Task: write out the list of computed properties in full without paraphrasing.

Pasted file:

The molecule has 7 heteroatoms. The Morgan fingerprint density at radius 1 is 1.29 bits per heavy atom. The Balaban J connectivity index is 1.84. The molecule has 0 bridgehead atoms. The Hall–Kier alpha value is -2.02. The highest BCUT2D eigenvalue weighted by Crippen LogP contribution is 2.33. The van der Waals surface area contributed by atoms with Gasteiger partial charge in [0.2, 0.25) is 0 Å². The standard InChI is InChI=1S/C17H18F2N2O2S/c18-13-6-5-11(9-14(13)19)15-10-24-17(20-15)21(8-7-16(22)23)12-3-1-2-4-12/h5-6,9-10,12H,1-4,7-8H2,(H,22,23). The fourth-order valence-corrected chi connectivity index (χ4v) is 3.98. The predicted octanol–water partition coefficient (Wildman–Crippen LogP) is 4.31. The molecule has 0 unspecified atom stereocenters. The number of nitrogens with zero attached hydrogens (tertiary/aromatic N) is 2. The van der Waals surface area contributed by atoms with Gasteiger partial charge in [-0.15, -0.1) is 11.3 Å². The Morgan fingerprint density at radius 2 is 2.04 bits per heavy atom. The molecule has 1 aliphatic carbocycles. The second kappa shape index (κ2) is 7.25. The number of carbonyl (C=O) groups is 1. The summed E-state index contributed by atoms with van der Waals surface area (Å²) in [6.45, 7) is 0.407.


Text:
The molecule has 7 heteroatoms. The Morgan fingerprint density at radius 1 is 1.29 bits per heavy atom. The Balaban J connectivity index is 1.84. The molecule has 0 bridgehead atoms. The Hall–Kier alpha value is -2.02. The highest BCUT2D eigenvalue weighted by Crippen LogP contribution is 2.33. The van der Waals surface area contributed by atoms with Gasteiger partial charge in [0.2, 0.25) is 0 Å². The standard InChI is InChI=1S/C17H18F2N2O2S/c18-13-6-5-11(9-14(13)19)15-10-24-17(20-15)21(8-7-16(22)23)12-3-1-2-4-12/h5-6,9-10,12H,1-4,7-8H2,(H,22,23). The fourth-order valence-corrected chi connectivity index (χ4v) is 3.98. The predicted octanol–water partition coefficient (Wildman–Crippen LogP) is 4.31. The molecule has 0 unspecified atom stereocenters. The number of nitrogens with zero attached hydrogens (tertiary/aromatic N) is 2. The van der Waals surface area contributed by atoms with Gasteiger partial charge in [-0.15, -0.1) is 11.3 Å². The Morgan fingerprint density at radius 2 is 2.04 bits per heavy atom. The molecule has 1 aliphatic carbocycles. The second kappa shape index (κ2) is 7.25. The number of carbonyl (C=O) groups is 1. The summed E-state index contributed by atoms with van der Waals surface area (Å²) in [6.45, 7) is 0.407.